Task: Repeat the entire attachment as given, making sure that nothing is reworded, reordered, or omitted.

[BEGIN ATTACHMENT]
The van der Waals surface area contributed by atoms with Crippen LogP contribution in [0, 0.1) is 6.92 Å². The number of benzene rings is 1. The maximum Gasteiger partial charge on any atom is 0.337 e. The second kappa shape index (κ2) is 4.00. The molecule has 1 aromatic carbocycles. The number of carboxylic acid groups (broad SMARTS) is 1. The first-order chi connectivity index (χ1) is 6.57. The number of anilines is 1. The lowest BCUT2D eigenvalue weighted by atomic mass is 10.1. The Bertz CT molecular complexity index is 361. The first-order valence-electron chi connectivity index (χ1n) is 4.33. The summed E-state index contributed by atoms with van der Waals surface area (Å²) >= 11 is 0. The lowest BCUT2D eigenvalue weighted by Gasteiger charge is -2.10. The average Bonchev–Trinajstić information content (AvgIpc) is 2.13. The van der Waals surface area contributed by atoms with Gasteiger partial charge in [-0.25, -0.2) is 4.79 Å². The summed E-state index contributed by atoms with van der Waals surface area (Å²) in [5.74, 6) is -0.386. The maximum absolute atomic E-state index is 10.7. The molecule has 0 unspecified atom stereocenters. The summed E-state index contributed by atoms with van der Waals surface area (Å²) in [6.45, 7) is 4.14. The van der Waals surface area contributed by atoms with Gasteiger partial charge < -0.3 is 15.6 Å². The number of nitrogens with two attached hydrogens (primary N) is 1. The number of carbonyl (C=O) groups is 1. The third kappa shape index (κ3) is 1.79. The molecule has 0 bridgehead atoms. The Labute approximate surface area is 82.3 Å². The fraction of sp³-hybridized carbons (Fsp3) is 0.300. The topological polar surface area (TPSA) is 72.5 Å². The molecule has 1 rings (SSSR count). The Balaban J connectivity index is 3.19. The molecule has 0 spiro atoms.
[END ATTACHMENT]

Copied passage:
The van der Waals surface area contributed by atoms with Crippen LogP contribution in [0, 0.1) is 6.92 Å². The number of benzene rings is 1. The maximum Gasteiger partial charge on any atom is 0.337 e. The second kappa shape index (κ2) is 4.00. The molecule has 1 aromatic carbocycles. The number of carboxylic acid groups (broad SMARTS) is 1. The first-order chi connectivity index (χ1) is 6.57. The number of anilines is 1. The lowest BCUT2D eigenvalue weighted by atomic mass is 10.1. The Bertz CT molecular complexity index is 361. The first-order valence-electron chi connectivity index (χ1n) is 4.33. The summed E-state index contributed by atoms with van der Waals surface area (Å²) >= 11 is 0. The lowest BCUT2D eigenvalue weighted by Gasteiger charge is -2.10. The average Bonchev–Trinajstić information content (AvgIpc) is 2.13. The van der Waals surface area contributed by atoms with Gasteiger partial charge in [-0.25, -0.2) is 4.79 Å². The summed E-state index contributed by atoms with van der Waals surface area (Å²) in [5.74, 6) is -0.386. The maximum absolute atomic E-state index is 10.7. The molecule has 0 unspecified atom stereocenters. The summed E-state index contributed by atoms with van der Waals surface area (Å²) in [6.45, 7) is 4.14. The van der Waals surface area contributed by atoms with Gasteiger partial charge < -0.3 is 15.6 Å². The number of nitrogens with two attached hydrogens (primary N) is 1. The number of carbonyl (C=O) groups is 1. The third kappa shape index (κ3) is 1.79. The molecule has 0 bridgehead atoms. The Labute approximate surface area is 82.3 Å². The fraction of sp³-hybridized carbons (Fsp3) is 0.300. The topological polar surface area (TPSA) is 72.5 Å². The molecule has 1 rings (SSSR count). The Balaban J connectivity index is 3.19. The molecule has 0 spiro atoms.